Apple commands such unflinching loyalty from its supply base because of how transformative a contract with the OEM can be for a supplier. A manufacturing contract or component “design win” with Apple could make a struggling enterprise hugely successful and assure immediate or even longer-term viability within a mere quarter. As Apple has grown so has the company’s clout with contract manufacturers and suppliers. Its huge COGS is attracting more suppliers and helping to keep current ones in line, as Apple acknowledges in its Supplier Responsibility 2015 Progress Report. To increase visibility across its supply chain and ensure external observers can track enterprises that interact with it, Apple annually publishes a list of its 200 biggest suppliers and regularly audits them, according to Jeff Williams, senior VP of operations at the company.
“To make impactful changes across our supply chain, it’s important to understand firsthand what’s happening inside our suppliers’ facilities,” Apple said in a report. “We directly gauge how our supplier facilities are doing by regularly visiting and partner with our suppliers around the world. And when we discover a problem, we work together to get it fixed.”
Apple’s influence on the supply chain is bound to increase as its revenue continues to surge. Analysts estimate Apple’s fiscal 2016 revenue will grow to $233 billion from $183 billion in fiscal 2015. In fiscal 2015, the company reported COGS of $112.3 billion, representing 61.4 percent of sales. If that percentage holds for fiscal 2016, this means Apple’s suppliers and contractors could be competing for materials, services and manufacturing contracts valued at up to $142 billion. Numbers like these make Apple a compelling customer for suppliers and one they would do whatever necessary to keep, including keeping mum about the terms and conditions of their engagement.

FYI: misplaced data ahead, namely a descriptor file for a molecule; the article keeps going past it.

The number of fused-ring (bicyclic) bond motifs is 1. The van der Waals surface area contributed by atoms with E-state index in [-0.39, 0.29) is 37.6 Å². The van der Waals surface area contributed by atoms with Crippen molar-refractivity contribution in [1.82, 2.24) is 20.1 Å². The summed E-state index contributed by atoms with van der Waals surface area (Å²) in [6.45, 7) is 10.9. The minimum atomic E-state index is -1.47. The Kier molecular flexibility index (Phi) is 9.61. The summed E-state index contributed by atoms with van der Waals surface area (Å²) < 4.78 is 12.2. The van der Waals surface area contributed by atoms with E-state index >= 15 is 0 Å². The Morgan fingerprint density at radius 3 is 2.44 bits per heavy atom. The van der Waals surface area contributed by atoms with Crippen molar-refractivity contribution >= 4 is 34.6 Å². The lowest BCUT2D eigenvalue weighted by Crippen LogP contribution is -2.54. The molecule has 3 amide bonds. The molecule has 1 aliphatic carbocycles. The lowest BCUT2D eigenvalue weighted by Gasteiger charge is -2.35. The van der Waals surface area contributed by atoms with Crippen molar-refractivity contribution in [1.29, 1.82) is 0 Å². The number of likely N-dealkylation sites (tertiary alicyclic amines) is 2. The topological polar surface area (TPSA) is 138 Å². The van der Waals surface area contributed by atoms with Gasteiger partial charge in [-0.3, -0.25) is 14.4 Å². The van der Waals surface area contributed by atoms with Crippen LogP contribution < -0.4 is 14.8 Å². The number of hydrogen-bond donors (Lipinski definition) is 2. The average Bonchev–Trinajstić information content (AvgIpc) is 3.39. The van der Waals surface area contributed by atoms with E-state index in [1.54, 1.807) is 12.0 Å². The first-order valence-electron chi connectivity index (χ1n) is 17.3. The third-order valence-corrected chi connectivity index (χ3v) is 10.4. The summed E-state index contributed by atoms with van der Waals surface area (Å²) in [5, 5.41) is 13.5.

The Good, the Bad and the Ugly
The huge size of Apple’s COGS is the good news. Like many sweet things, though, a bite of Apple could also prove ruinous for the unwary. Dependency on Apple for a majority of a company’s sales can turn into a liability if the iPhone maker picks a different supplier or experiences a sharp sales decline. So far, though, most of Apple’s products in recent years have been either wildly successful. Even the Apple Watch exceeded the company’s initial projection during the June quarter despite some initial concerns, according to Timothy Cook, CEO.
“Sales of the Watch did exceed our expectations and they did so despite supply still trailing demand at the end of the quarter,” Cook said in a presentation to analysts. “In fact, the Apple Watch sell-through was higher than the comparable launch periods of the original iPhone or the original iPad. And we were able to do that with having only 680 points of sale. Beyond the very good news on sales, we're more excited about how the product is positioned for the long term because we're starting a new category.”
Anecdotes like this get suppliers even more intrigued about engaging with Apple but it is still cold comfort for companies that have been burned by a sudden termination of Apple’s patronage. Due to its huge components requirement, Apple sometimes pre-pay for parts and other materials. These arrangements can range from hundreds of millions to billions of dollars. The company has successfully managed most of the relationships but a few have also proven problematic.